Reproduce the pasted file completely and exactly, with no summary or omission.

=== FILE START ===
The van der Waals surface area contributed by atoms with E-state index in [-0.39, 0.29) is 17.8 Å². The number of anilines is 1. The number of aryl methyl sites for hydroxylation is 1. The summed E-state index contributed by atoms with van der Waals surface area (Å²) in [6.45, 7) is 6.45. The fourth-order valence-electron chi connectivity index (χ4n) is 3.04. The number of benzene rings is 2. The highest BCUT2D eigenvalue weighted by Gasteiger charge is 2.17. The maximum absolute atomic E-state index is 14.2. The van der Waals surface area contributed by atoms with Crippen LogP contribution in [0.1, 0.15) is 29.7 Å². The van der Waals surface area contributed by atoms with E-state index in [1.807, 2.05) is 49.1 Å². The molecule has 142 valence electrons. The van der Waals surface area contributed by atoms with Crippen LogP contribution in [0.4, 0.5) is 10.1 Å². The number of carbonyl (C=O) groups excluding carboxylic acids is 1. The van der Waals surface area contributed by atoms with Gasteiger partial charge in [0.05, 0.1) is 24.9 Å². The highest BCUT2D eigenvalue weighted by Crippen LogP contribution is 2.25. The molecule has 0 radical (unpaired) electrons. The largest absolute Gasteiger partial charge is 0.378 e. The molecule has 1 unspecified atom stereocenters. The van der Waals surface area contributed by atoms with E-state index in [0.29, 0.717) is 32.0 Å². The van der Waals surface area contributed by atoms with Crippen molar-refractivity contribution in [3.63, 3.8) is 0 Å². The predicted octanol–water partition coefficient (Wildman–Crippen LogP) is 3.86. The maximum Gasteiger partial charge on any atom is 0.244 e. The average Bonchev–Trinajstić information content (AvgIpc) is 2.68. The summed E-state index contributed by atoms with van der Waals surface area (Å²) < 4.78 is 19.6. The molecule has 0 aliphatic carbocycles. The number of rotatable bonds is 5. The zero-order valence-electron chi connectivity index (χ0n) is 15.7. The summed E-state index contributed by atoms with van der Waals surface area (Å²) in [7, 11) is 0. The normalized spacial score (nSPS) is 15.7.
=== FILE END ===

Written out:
The van der Waals surface area contributed by atoms with E-state index in [-0.39, 0.29) is 17.8 Å². The number of anilines is 1. The number of aryl methyl sites for hydroxylation is 1. The summed E-state index contributed by atoms with van der Waals surface area (Å²) in [6.45, 7) is 6.45. The fourth-order valence-electron chi connectivity index (χ4n) is 3.04. The number of benzene rings is 2. The highest BCUT2D eigenvalue weighted by Gasteiger charge is 2.17. The maximum absolute atomic E-state index is 14.2. The van der Waals surface area contributed by atoms with Crippen LogP contribution in [0.1, 0.15) is 29.7 Å². The van der Waals surface area contributed by atoms with E-state index in [1.807, 2.05) is 49.1 Å². The molecule has 142 valence electrons. The van der Waals surface area contributed by atoms with Crippen LogP contribution in [0.4, 0.5) is 10.1 Å². The number of carbonyl (C=O) groups excluding carboxylic acids is 1. The van der Waals surface area contributed by atoms with Gasteiger partial charge in [0.05, 0.1) is 24.9 Å². The highest BCUT2D eigenvalue weighted by Crippen LogP contribution is 2.25. The molecule has 0 radical (unpaired) electrons. The largest absolute Gasteiger partial charge is 0.378 e. The molecule has 1 unspecified atom stereocenters. The van der Waals surface area contributed by atoms with E-state index in [0.29, 0.717) is 32.0 Å². The van der Waals surface area contributed by atoms with Crippen molar-refractivity contribution in [3.63, 3.8) is 0 Å². The predicted octanol–water partition coefficient (Wildman–Crippen LogP) is 3.86. The maximum Gasteiger partial charge on any atom is 0.244 e. The average Bonchev–Trinajstić information content (AvgIpc) is 2.68. The summed E-state index contributed by atoms with van der Waals surface area (Å²) < 4.78 is 19.6. The molecule has 0 aliphatic carbocycles. The number of rotatable bonds is 5. The zero-order valence-electron chi connectivity index (χ0n) is 15.7. The summed E-state index contributed by atoms with van der Waals surface area (Å²) in [7, 11) is 0. The normalized spacial score (nSPS) is 15.7.